|Publication number||US5218889 A|
|Application number||US 07/813,986|
|Publication date||Jun 15, 1993|
|Filing date||Dec 26, 1991|
|Priority date||Dec 26, 1991|
|Publication number||07813986, 813986, US 5218889 A, US 5218889A, US-A-5218889, US5218889 A, US5218889A|
|Inventors||James A. Brockberg|
|Original Assignee||Brockberg James A|
|Export Citation||BiBTeX, EndNote, RefMan|
|Patent Citations (10), Non-Patent Citations (1), Referenced by (31), Classifications (8), Legal Events (3)|
|External Links: USPTO, USPTO Assignment, Espacenet|
My invention relates to a remote light bulb handling device for screw-type light bulbs. In particular, the invention relates to a device which is useful for manipulating a wide variety of light bulb sizes and shapes.
Modern household design is placing light bulbs in increasingly inaccessible locations. The advent of canister lighting recessed into household ceilings has placed light bulbs into openings which are often out of reach of the average person or the openings themselves are too small to allow adequate room to reach in to manipulate the bulb. In addition, these cans can prevent the average person from obtaining a sufficient grip to remove a stubborn bulb which is stuck in the socket. Finally, a newly burned-out bulb may remain very hot to the touch for some time which could burn an unwary individual's fingers.
These problems have been recognized by numerous inventors over the years who have proposed a number of solutions. For instance, Santilli, U.S. Pat. No. 1,024,286, discloses a tool for handling globe lamps. This tool employs a globe receptacle which is configured to engage the nearly vertical sides of a globe-shaped light bulb. A slight vacuum is formed in the interior of the receptacle causing its sides to grasp the sides of the globe. Because the light bulb is grasped with nearly vertical sides of the globe receptacle, the device must be closely sized to the globe-shaped bulb. Further, the device does not appear to be useful for the handling of flood lights or more conical bulbs. Therefore, the device is of limited usefulness.
Another example of a light bulb handling device is illustrated in Pethick, U.S. Pat. No. 2,157,563. This device employs a bulb receptacle which, when pressed onto a screw-type light bulb having a convex lower end, creates a vacuum. The vacuum provides holding power for the manipulation of the bulb. When the user desires to remove the bulb from the receptacle, one portion of the receptacle may be deformed to break the vacuum in the void between the bulb and receptacle. While this device appears to be somewhat more versatile than previous designs, it still requires the bulb surface to be convex and the receptacle cup must be deformed to break the vacuum and allow the device to be removed from the bulb.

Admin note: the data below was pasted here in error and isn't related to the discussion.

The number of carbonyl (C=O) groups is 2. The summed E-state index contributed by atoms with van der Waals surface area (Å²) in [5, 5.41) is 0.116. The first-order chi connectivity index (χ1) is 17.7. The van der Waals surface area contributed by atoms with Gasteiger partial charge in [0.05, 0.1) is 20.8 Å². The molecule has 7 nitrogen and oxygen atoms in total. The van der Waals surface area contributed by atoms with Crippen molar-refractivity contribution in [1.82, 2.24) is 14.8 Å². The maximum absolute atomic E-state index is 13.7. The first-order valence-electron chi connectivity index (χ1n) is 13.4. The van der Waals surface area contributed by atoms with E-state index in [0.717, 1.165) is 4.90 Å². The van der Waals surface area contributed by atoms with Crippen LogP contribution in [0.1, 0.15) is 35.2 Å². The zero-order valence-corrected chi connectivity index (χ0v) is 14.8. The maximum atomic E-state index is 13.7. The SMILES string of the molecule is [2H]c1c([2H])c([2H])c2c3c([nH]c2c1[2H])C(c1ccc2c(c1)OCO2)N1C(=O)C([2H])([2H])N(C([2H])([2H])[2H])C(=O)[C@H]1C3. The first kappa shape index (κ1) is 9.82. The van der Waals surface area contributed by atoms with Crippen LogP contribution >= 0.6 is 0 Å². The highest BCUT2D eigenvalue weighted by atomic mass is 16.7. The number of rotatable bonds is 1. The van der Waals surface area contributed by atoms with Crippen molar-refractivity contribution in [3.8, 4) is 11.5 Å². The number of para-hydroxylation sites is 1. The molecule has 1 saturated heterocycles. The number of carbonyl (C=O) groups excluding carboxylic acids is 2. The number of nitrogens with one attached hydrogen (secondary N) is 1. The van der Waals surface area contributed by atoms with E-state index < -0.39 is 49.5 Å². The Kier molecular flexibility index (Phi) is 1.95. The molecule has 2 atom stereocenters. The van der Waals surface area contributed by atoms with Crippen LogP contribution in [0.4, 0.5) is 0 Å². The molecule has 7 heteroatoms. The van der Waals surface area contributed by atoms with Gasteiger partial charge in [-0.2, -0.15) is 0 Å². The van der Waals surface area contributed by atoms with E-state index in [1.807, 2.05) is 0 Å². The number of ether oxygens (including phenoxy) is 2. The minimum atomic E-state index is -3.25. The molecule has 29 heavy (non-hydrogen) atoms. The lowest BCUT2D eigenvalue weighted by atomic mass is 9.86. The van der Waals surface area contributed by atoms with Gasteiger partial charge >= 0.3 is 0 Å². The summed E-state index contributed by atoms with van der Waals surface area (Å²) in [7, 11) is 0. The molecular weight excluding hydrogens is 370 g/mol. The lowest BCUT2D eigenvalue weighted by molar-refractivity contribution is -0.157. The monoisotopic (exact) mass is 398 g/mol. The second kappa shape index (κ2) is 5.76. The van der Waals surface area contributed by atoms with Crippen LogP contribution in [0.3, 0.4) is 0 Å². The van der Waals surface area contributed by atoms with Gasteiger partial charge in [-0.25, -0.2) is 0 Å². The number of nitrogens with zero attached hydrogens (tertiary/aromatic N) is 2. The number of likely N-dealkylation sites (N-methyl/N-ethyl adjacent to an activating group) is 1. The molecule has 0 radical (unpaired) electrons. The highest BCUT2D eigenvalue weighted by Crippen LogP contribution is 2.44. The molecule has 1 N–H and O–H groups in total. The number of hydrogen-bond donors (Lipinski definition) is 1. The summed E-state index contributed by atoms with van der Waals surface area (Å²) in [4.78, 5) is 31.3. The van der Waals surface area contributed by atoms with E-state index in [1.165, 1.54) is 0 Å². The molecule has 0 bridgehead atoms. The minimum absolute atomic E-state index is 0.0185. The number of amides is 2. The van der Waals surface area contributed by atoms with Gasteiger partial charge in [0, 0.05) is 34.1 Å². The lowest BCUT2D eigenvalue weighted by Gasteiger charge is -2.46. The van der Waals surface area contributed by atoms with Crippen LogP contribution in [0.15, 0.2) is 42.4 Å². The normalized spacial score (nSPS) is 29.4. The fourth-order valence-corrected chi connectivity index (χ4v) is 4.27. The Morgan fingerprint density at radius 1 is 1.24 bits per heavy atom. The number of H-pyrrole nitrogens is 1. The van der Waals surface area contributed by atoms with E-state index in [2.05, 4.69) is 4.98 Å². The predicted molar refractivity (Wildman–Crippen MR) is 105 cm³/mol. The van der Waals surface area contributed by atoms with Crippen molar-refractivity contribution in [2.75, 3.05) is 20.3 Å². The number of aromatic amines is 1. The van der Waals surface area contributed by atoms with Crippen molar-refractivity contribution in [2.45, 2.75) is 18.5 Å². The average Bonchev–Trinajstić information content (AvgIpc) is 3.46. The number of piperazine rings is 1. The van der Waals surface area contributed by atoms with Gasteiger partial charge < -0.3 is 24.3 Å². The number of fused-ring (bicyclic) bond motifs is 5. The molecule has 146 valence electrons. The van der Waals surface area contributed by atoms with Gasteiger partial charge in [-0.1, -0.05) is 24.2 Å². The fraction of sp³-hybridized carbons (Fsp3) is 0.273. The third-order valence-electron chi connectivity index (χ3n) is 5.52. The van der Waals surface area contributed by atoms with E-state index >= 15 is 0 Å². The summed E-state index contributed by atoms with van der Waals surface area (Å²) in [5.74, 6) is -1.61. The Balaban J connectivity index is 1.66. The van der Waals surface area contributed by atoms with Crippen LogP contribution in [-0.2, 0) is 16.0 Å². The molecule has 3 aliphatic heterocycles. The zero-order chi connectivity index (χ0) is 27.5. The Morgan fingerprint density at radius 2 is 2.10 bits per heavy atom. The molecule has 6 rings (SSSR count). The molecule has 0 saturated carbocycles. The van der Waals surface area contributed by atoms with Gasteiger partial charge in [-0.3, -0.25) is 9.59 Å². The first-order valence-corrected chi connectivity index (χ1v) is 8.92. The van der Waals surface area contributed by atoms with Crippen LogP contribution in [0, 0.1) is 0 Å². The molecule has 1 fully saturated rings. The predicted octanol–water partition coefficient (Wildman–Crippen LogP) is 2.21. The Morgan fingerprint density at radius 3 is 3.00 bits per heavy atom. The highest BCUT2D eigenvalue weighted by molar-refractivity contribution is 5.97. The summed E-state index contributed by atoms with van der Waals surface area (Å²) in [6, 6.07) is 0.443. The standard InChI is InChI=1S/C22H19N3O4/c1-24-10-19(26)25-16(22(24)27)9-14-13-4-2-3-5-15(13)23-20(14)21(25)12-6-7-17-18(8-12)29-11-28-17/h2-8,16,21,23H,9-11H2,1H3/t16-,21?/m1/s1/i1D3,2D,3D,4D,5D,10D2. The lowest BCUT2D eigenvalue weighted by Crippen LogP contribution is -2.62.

Flower, U.S. Pat. No. 2,634,998, discloses a similar design to that of Pethick. In contrast to the design of Pethick, however, Flower employs an annular circumferential ridge to allow his device to handle light bulbs having a smaller circumferential dimension. In addition, Flower incorporates a cushioning pad at the bottom of his receptacle to reduce bulb breakage. However, this pad also restricts the light bulb configurations which can be manipulated by the device.
Odenthal, U.S. Pat. No. 2,545,043, discloses a light bulb changer which requires a relatively complicated check valve system to provide a vacuum within a bulb receptacle area. This vacuum force holds the bulb in place until downward pressure on the receptacle handle opens the check valve to break the vacuum within the bulb receptacle. Again, the geometry of the receptacle cup severely limits the usefulness of the device with respect to bulb type and size.
Finally, Foster, U.S. Pat. No. 2,573,002, discloses yet another appliance for handling overhead electric lamps. This device utilizes a funnel-shaped bulb receptacle for contacting overhead bulbs affixed to an elongate hollow tube. The tube is connected to a piston-type device for creating a vacuum within a void defined by the receptacle and a bulb. Again, the geometry of the receptacle cup severely limits the usefulness of the device with respect to bulb type and size.
After reviewing the prior art, it remains apparent that a new light bulb handling device is needed which is extremely versatile and can handle screw-type bulbs of a wide variety of shapes and sizes. Further, a device is needed which can effectively increase the leverage of applied torque to remove stubborn bulbs. These and other needs are met by the following invention.
The invention is a light bulb manipulating device which includes a unitary, plastic structure and a vacuum forming means. The unitary structure is formed into a receptacle, an annular rim, a hollow conduit, and at least one projection for external application of a rotational motion about a longitudinal axis of the device. The construction of the device allows the use of polymeric material which is flexible enough to conform to a variety of light bulb surfaces while remaining stiff enough to be dimensionally stable through the remainder of the structure.
The device may further incorporate an annular friction-enhancing collar which sealingly engages and is removably attached to the annular rim.